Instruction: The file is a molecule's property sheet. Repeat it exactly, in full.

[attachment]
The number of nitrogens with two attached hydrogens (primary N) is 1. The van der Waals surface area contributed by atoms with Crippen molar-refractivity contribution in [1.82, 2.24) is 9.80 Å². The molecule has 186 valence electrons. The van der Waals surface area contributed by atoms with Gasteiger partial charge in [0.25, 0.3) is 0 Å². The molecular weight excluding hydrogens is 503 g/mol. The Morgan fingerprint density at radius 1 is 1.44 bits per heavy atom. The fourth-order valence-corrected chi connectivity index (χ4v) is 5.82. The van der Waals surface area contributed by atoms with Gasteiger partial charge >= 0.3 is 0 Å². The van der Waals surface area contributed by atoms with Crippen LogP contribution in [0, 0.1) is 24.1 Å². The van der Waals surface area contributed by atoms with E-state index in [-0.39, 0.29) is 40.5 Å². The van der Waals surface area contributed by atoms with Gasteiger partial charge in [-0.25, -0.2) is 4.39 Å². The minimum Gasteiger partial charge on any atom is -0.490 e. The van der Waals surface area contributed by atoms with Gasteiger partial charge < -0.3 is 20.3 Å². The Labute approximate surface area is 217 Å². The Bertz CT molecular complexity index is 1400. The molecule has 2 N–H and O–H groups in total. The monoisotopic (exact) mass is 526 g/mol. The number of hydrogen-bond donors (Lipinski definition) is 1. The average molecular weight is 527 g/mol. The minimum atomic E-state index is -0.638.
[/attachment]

The number of nitrogens with two attached hydrogens (primary N) is 1. The van der Waals surface area contributed by atoms with Crippen molar-refractivity contribution in [1.82, 2.24) is 9.80 Å². The molecule has 186 valence electrons. The van der Waals surface area contributed by atoms with Gasteiger partial charge in [0.25, 0.3) is 0 Å². The molecular weight excluding hydrogens is 503 g/mol. The Morgan fingerprint density at radius 1 is 1.44 bits per heavy atom. The fourth-order valence-corrected chi connectivity index (χ4v) is 5.82. The van der Waals surface area contributed by atoms with Gasteiger partial charge >= 0.3 is 0 Å². The van der Waals surface area contributed by atoms with Crippen LogP contribution in [0, 0.1) is 24.1 Å². The van der Waals surface area contributed by atoms with E-state index in [-0.39, 0.29) is 40.5 Å². The van der Waals surface area contributed by atoms with Gasteiger partial charge in [-0.25, -0.2) is 4.39 Å². The minimum Gasteiger partial charge on any atom is -0.490 e. The van der Waals surface area contributed by atoms with Gasteiger partial charge < -0.3 is 20.3 Å². The Labute approximate surface area is 217 Å². The Bertz CT molecular complexity index is 1400. The molecule has 2 N–H and O–H groups in total. The monoisotopic (exact) mass is 526 g/mol. The number of hydrogen-bond donors (Lipinski definition) is 1. The average molecular weight is 527 g/mol. The minimum atomic E-state index is -0.638.